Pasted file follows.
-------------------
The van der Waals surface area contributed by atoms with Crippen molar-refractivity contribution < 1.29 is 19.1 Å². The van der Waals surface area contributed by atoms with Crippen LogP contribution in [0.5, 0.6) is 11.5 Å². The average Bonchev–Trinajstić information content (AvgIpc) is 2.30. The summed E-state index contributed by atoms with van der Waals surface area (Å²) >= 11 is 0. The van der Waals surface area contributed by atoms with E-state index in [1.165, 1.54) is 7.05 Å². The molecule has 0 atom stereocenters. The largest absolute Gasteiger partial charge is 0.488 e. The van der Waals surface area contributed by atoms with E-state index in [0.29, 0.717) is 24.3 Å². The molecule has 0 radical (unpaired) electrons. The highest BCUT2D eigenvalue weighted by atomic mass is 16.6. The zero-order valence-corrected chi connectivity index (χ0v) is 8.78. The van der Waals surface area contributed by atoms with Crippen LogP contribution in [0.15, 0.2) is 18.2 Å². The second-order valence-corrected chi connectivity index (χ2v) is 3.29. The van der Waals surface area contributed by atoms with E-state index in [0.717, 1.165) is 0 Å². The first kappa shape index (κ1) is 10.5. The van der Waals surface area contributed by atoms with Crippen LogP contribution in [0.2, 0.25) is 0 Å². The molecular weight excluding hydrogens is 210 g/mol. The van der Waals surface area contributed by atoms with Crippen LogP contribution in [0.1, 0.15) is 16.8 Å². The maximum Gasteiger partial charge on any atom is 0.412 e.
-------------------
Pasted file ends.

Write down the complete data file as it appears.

The van der Waals surface area contributed by atoms with Crippen molar-refractivity contribution < 1.29 is 19.1 Å². The van der Waals surface area contributed by atoms with Crippen LogP contribution in [0.5, 0.6) is 11.5 Å². The average Bonchev–Trinajstić information content (AvgIpc) is 2.30. The summed E-state index contributed by atoms with van der Waals surface area (Å²) >= 11 is 0. The van der Waals surface area contributed by atoms with E-state index in [1.165, 1.54) is 7.05 Å². The molecule has 0 atom stereocenters. The largest absolute Gasteiger partial charge is 0.488 e. The van der Waals surface area contributed by atoms with E-state index in [0.29, 0.717) is 24.3 Å². The molecule has 0 radical (unpaired) electrons. The highest BCUT2D eigenvalue weighted by atomic mass is 16.6. The zero-order valence-corrected chi connectivity index (χ0v) is 8.78. The van der Waals surface area contributed by atoms with Crippen LogP contribution in [0.15, 0.2) is 18.2 Å². The second-order valence-corrected chi connectivity index (χ2v) is 3.29. The van der Waals surface area contributed by atoms with E-state index in [0.717, 1.165) is 0 Å². The first kappa shape index (κ1) is 10.5. The van der Waals surface area contributed by atoms with Crippen LogP contribution in [0.2, 0.25) is 0 Å². The molecular weight excluding hydrogens is 210 g/mol. The van der Waals surface area contributed by atoms with Crippen LogP contribution in [0.1, 0.15) is 16.8 Å². The maximum Gasteiger partial charge on any atom is 0.412 e.